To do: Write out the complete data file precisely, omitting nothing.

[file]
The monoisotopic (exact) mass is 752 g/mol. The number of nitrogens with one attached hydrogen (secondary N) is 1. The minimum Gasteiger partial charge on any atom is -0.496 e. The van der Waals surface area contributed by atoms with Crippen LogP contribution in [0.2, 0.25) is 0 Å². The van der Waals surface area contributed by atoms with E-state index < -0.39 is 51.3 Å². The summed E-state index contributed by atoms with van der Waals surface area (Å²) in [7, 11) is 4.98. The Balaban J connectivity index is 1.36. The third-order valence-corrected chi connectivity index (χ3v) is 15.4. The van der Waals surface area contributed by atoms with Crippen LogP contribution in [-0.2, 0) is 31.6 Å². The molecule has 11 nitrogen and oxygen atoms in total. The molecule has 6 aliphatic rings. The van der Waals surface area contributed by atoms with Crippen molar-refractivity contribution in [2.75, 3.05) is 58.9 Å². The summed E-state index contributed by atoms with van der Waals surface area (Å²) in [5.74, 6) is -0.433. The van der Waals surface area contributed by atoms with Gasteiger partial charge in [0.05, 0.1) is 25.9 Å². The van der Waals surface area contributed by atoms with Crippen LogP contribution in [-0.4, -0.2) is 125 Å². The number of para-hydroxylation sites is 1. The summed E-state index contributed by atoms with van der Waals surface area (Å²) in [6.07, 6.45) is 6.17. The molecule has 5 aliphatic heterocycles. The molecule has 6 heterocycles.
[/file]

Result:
The monoisotopic (exact) mass is 752 g/mol. The number of nitrogens with one attached hydrogen (secondary N) is 1. The minimum Gasteiger partial charge on any atom is -0.496 e. The van der Waals surface area contributed by atoms with Crippen LogP contribution in [0.2, 0.25) is 0 Å². The van der Waals surface area contributed by atoms with E-state index < -0.39 is 51.3 Å². The summed E-state index contributed by atoms with van der Waals surface area (Å²) in [7, 11) is 4.98. The Balaban J connectivity index is 1.36. The third-order valence-corrected chi connectivity index (χ3v) is 15.4. The van der Waals surface area contributed by atoms with Crippen LogP contribution in [-0.2, 0) is 31.6 Å². The molecule has 11 nitrogen and oxygen atoms in total. The molecule has 6 aliphatic rings. The van der Waals surface area contributed by atoms with Crippen molar-refractivity contribution in [2.75, 3.05) is 58.9 Å². The summed E-state index contributed by atoms with van der Waals surface area (Å²) in [5.74, 6) is -0.433. The van der Waals surface area contributed by atoms with Gasteiger partial charge in [0.05, 0.1) is 25.9 Å². The van der Waals surface area contributed by atoms with Crippen LogP contribution in [-0.4, -0.2) is 125 Å². The number of para-hydroxylation sites is 1. The summed E-state index contributed by atoms with van der Waals surface area (Å²) in [6.07, 6.45) is 6.17. The molecule has 5 aliphatic heterocycles. The molecule has 6 heterocycles.